Behavior change in a lifestyle intervention for type 2 diabetes prevention in Dutch primary care: opportunities for intervention content
1 Scientific Centre for Transformation in Care and Welfare (Tranzo), University of Tilburg, Tilburg, the Netherlands
2 Centre for prevention and health services research, National Institute for Public Health and the Environment, Bilthoven, the Netherlands
3 Association of primary care practices ‘De Ondernemende Huisarts’ (DOH), Eindhoven, the Netherlands
4 Scientific Institute for Quality of Healthcare (IQ Healthcare), Radboud University Nijmegen Medical Centre, Nijmegen, the Netherlands
5 Department of public health status and forecasts, National Institute for Public Health and the Environment, Bilthoven, the Netherlands
BMC Family Practice 2013, 14:78 doi:10.1186/1471-2296-14-78Published: 7 June 2013
Despite the favorable effects of behavior change interventions on diabetes risk, lifestyle modification is a complicated process. In this study we therefore investigated opportunities for refining a lifestyle intervention for type 2 diabetes prevention, based on participant perceptions of behavior change progress.
A 30 month intervention was performed in Dutch primary care among high-risk individuals (FINDRISC-score ≥ 13) and was compared to usual care. Participant perceptions of behavior change progress for losing weight, dietary modification, and increasing physical activity were assessed after18 months with questionnaires. Based on the response, participants were categorized as ‘planners’, ‘initiators’ or ‘achievers’ and frequencies were evaluated in both study groups. Furthermore, participants reported on barriers for lifestyle change.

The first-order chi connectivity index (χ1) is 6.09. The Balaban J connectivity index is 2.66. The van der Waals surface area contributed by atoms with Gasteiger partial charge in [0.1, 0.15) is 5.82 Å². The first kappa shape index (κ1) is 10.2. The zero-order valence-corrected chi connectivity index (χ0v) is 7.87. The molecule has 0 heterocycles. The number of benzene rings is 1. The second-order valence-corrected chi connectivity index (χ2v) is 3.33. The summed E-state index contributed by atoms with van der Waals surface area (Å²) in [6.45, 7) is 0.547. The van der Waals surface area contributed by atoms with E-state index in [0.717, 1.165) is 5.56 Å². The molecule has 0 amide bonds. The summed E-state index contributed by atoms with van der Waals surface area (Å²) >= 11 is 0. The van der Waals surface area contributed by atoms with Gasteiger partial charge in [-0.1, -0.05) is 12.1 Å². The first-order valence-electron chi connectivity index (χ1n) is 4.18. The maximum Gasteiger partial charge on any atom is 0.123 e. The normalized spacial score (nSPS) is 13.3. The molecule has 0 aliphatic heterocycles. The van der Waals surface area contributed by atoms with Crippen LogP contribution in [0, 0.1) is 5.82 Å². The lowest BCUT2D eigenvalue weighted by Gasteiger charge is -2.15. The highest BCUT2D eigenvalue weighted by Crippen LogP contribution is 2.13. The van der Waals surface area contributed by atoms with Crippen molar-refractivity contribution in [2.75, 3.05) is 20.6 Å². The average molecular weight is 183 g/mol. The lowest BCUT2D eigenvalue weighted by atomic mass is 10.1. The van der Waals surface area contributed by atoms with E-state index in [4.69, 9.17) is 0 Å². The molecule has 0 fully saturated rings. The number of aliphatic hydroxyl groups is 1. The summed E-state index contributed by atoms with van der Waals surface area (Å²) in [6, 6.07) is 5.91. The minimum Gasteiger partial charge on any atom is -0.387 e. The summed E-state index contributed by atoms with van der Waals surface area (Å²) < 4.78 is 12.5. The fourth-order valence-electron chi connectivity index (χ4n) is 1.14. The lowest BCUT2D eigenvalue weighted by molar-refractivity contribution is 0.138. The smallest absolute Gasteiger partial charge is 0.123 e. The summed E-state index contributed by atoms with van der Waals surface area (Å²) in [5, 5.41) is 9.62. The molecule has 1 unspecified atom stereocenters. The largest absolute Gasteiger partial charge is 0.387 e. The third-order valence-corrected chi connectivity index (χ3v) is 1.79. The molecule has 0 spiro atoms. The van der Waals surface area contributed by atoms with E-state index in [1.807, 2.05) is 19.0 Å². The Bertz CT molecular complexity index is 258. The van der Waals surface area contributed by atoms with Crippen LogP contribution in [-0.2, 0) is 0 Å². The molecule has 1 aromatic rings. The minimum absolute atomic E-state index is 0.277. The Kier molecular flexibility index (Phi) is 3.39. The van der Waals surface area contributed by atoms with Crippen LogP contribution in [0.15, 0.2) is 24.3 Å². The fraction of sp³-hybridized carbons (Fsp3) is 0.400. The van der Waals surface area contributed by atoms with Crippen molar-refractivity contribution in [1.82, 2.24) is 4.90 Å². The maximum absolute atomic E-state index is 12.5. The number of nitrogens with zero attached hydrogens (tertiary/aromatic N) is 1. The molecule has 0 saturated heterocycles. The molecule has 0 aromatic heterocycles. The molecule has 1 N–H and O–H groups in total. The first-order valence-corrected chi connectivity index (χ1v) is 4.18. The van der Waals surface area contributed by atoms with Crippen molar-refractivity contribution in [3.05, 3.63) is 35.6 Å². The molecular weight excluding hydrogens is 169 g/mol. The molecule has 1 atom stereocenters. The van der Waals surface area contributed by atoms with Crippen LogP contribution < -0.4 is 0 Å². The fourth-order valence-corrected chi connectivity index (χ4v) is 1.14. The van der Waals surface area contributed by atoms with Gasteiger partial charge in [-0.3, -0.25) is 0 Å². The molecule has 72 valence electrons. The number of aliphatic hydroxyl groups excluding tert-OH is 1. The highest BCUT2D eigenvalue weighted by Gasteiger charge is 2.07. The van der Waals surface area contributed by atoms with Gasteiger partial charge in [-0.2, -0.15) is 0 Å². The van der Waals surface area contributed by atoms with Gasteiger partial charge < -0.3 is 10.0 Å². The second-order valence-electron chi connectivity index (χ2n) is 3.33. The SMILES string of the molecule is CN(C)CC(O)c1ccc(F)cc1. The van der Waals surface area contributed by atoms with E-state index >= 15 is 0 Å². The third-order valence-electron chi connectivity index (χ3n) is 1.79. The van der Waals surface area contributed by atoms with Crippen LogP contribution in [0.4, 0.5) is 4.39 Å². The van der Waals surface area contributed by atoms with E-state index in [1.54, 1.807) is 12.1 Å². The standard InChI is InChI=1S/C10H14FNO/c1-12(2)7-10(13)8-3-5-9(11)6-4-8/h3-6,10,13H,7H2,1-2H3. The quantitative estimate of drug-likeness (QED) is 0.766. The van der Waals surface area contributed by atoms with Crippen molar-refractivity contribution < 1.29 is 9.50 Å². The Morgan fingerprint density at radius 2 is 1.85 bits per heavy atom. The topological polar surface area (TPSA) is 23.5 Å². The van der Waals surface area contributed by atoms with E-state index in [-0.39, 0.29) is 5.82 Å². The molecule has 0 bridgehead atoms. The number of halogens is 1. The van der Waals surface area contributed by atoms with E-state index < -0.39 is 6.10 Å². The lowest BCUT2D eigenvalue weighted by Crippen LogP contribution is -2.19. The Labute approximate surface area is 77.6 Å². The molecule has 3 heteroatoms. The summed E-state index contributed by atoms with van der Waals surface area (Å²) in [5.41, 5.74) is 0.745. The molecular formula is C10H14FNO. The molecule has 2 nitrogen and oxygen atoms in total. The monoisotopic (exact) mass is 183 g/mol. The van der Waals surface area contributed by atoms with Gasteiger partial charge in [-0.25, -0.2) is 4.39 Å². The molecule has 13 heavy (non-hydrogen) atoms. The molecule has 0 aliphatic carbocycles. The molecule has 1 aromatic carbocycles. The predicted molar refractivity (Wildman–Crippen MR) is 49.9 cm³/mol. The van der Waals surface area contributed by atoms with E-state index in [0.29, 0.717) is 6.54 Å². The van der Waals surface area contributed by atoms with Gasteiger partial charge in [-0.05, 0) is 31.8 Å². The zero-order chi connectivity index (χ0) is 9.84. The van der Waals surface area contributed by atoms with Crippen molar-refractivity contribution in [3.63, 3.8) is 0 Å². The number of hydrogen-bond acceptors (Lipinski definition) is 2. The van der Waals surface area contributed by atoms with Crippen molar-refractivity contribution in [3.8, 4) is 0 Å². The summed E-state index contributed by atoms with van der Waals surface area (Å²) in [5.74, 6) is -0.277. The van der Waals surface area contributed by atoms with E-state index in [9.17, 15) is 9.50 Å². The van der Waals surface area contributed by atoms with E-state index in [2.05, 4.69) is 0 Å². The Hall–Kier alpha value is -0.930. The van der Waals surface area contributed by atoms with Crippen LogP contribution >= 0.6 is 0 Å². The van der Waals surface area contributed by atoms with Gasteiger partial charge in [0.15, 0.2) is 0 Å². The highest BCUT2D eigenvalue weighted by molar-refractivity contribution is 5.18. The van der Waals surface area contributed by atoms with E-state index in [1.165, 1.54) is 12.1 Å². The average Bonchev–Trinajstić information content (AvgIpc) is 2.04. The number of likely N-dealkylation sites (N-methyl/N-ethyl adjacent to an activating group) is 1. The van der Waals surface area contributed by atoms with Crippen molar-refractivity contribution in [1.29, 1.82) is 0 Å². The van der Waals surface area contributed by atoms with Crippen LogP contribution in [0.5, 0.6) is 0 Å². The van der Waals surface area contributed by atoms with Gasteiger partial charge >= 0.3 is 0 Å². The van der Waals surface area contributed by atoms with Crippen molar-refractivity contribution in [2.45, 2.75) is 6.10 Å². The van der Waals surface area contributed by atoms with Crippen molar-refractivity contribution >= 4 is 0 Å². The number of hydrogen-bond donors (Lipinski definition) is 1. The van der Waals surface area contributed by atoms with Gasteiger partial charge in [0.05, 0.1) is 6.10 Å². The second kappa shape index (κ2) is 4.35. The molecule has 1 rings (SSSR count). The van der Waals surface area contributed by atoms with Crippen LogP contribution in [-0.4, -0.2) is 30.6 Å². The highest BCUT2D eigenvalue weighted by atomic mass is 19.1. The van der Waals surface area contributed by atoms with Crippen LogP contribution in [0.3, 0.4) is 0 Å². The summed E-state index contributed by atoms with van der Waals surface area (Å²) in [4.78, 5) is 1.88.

In both groups, around 80% of all participants (intervention: N = 370; usual care: N = 322) planned change. Except for reducing fat intake (p = 0.08), the number of initiators was significantly higher in the intervention group than in usual care. The percentage of achievers was high for the dietary and exercise objectives (intervention: 81–95%; usual care: 83–93%), but was lower for losing weight (intervention: 67%; usual care: 62%). Important motivational barriers were ‘I already meet the standards’ and ‘I’m satisfied with my current behavior’. Temptation to snack, product taste and lack of time were important volitional barriers.
The results suggest that the intervention supports participants to bridge the gap between motivation and action. Several opportunities for intervention refinement are however revealed, including more stringent criteria for participant inclusion, tools for (self)-monitoring of health, emphasis on the ‘small-step-approach’, and more attention for stimulus control.
Netherlands Trial Register: NTR1082